Programme structure

PhD studies comprise four years of full-time study and lead to a doctoral degree. The PhD studies consist of courses (75 academic credits) and research for the doctoral thesis (165 academic credits).

PhD studies are regulated by the Higher Education Ordinance, Uppsala University's policies and regulations and in the University's general study plans. 

Higher Education Ordinance, Chapter 5

Uppsala University's policies and regulations 

Uppsala University's general study plans

The individual study plan shows the work a PhD student must undertake during the programme. Two supervisors are appointed to each PhD student, one with the primary responsibility for the candidate’s studies, and one deputy supervisor. The role of the supervisor is to guide the PhD student in research and in writing the doctoral thesis, but also to support the progress to becoming an independent researcher.

Doctoral thesis

Work on the doctoral thesis starts during the first semester. The doctoral thesis can either be written as a monograph (120 - 200 pages), or designed as a compilation with at least four peer-reviewed papers, of which at least two are self-authored, with an introductory survey ("kappa"). The doctoral thesis should have an English summary. The Uppsala University Library has a unit that offers assistance and support with the thesis production. 

Thesis and publishing support from the Library

PhD courses

The 75 credit course component comprises 37,5 credits compulsory courses and 37,5 credits optional courses. 7.5 credits is the equivalent to 5 weeks full-time studies. The courses are divided into three sections where A and B are compulsory. Occasionally some of the courses will be offered in collaboration with other departments. Most courses below are only offered in Swedish.

Course section A - doctoral thesis preparation and introduction to research (15 credits)

  • Introductory course with thesis PM, 7,5 credits
  • Participation at the Higher seminar and at least two further appearances, e.g. opposition or present research which is not you own, 7,5 credits.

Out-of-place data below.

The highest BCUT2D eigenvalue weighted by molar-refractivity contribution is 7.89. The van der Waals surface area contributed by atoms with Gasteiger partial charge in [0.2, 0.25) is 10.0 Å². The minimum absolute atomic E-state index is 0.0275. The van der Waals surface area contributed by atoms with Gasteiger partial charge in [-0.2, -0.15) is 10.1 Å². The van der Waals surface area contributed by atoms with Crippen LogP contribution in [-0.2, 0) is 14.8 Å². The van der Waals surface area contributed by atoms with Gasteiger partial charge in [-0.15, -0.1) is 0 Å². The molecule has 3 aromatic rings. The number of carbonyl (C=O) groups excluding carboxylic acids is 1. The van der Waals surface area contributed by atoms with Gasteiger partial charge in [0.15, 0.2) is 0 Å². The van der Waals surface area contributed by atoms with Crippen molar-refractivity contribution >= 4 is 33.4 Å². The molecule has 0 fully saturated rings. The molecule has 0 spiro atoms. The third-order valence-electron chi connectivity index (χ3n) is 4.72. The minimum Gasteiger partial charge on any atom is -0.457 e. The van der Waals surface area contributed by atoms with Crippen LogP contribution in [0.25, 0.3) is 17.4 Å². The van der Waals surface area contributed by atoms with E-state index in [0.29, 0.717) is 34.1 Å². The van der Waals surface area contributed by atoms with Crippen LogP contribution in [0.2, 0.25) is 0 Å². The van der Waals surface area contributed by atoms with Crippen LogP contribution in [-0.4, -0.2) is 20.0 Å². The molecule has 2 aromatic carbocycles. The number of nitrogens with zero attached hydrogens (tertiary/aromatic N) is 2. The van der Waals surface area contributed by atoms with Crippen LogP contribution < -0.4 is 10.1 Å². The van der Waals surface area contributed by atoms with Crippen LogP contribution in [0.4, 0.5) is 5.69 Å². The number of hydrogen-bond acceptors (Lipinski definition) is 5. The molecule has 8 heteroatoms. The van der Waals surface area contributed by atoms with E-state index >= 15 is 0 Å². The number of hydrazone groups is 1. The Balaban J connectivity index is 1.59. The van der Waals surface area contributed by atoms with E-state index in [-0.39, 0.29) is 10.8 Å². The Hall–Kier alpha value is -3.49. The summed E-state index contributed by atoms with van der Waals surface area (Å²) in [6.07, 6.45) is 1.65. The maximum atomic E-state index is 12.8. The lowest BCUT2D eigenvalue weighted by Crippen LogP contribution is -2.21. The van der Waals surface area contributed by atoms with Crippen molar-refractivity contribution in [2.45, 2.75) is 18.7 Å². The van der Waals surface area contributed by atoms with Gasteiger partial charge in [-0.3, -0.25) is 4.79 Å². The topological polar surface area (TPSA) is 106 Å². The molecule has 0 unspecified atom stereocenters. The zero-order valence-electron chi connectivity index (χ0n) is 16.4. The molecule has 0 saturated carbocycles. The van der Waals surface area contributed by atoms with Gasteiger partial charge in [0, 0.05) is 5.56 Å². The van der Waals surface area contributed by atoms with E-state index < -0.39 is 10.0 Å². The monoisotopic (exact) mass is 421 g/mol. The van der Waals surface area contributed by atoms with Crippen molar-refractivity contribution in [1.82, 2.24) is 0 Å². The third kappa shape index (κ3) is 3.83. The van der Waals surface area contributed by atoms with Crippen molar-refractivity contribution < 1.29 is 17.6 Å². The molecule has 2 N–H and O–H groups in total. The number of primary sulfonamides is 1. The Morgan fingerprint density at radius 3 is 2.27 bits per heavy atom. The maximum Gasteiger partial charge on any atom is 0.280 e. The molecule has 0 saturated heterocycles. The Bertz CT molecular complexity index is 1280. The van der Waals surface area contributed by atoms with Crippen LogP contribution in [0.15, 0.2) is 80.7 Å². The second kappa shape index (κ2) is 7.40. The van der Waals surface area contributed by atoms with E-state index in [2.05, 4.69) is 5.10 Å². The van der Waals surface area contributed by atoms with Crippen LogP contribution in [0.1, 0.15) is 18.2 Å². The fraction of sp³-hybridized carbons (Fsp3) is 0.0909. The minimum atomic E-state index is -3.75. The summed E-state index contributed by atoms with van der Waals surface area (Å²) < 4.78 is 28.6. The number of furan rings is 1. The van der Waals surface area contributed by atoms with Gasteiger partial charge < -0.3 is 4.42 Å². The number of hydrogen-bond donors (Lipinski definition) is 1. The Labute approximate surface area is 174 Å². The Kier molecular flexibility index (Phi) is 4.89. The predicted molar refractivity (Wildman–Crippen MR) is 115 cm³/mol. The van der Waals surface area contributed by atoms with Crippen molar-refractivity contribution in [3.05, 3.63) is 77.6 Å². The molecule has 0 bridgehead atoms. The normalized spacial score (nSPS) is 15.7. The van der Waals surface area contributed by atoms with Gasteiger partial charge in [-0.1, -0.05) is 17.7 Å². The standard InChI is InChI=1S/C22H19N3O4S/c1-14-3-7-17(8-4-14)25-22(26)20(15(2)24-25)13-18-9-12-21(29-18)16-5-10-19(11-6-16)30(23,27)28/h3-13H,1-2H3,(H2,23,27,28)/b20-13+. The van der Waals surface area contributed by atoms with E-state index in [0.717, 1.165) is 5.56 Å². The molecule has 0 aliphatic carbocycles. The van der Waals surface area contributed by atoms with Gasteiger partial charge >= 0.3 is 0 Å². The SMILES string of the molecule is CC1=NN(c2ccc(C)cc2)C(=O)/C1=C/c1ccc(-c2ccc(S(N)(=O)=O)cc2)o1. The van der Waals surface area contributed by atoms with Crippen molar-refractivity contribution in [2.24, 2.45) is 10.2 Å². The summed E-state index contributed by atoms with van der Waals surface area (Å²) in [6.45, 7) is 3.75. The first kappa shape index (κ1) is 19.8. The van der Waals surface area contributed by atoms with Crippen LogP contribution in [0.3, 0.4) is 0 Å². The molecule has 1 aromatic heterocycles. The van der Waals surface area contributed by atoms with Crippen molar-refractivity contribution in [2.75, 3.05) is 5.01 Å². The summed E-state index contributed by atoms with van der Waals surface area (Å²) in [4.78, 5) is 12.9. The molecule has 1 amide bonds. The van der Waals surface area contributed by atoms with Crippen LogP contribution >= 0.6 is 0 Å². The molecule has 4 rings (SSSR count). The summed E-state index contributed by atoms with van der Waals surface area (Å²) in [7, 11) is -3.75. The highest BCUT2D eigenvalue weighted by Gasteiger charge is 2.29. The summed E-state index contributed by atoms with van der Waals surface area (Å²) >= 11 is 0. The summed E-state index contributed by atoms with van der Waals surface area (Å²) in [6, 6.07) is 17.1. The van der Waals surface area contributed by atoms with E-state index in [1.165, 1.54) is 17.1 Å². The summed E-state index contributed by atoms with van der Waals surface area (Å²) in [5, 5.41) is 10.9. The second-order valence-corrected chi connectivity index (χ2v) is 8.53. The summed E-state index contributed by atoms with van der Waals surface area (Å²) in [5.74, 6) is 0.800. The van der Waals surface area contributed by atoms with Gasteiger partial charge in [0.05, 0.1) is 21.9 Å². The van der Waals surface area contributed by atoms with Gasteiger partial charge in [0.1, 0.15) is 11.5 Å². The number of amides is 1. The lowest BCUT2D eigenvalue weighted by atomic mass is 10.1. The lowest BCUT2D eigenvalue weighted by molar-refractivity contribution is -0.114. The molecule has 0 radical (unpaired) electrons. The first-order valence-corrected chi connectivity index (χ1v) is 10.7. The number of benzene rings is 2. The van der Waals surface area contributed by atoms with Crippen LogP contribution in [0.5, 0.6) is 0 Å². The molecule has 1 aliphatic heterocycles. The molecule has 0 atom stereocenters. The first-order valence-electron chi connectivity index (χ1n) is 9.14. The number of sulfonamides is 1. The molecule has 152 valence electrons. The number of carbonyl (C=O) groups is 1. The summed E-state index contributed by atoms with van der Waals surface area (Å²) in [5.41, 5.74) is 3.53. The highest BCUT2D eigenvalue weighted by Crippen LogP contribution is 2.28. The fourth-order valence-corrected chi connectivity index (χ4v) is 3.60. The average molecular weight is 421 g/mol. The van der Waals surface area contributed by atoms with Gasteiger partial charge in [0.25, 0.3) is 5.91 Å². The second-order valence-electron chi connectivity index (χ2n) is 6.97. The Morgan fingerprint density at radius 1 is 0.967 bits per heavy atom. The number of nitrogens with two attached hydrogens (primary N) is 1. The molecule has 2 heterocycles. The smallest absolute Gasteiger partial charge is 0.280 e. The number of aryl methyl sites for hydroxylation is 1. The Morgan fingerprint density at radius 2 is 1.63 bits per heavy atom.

Course section B - theory and method courses (22,5 credits)

  • Qualitative Methods, 7,5 credits.
  • Quantitative Methods, 7,5 credits.
  • History and Theory of Science, 7,5 credits.

Course section C - (37,5 credits)

  • Courses provided in cooperation with The Swedish Postgraduate School in Economic History (SPSE) or other departments. Examples of recurring courses:
    • Key Problems in Economic History, 7,5 credits (SPSE)
    • Economic Theory, 7,5 credits (Stockholm University)
    • Academic teacher training course, 7,5 credits (Uppsala University, The Unit for Academic Teaching and Learning)
  • PhD students can also take courses at advanced level at our department:
    • History of Economic Thought, 7,5 credits
    • The Swedish Labour Market - Development and Change, 7,5 credits
    • Trade, Capitalism and Global Development: Economic Change before the Industrial Revolution, 7,5 credits
    • Industrialisation, Modernisation and Globalisation: Economic Development after 1800, 7,5 credits

The Swedish Postgraduate School in Economic History

The Swedish Postgraduate School in Economic History is a collaboration between the Departments of Economic History in Uppsala, Gothenburg, Lund and Stockholm with a mission to assess and enhance the quality of doctoral education.

Each year an introductory gathering is organised for newly admitted doctoral students, PhD courses organised by one of the collaborating departments each semester and every two years the Economic History meeting organises specific thesis seminars where the PhD students get the opportunity to present papers.

Higher seminars

The Higher Seminar (research seminar) is a recurring activity for PhD students and Researchers to meet, present and discuss ongoing research. The seminar is mandatory for PhD students. Occasionally guest speakers are invited. Dates for the seminars can be found in the department's web calendar. The PhD students' project descriptions are presented and reviewed at a mandatory seminar where the subject is presented, followed by a middle seminar and a mandatory final seminar.

Graduate Educational Board (FUN)

FUN is the departments information and discussion forum for PhD students and supervisors.

Phd student association

The PhD Student Association's purpose is to represent PhD students at the Department and promote their interests. The PhD students are represented in the Department Board with one permanent member and one deputy member.


More information on the programme structure is available in the general study plan and the supporting sub-document:

General study plan (pdf)

Sub document (pdf)

Template individual study plan (pdf) 

Last modified: 2022-11-29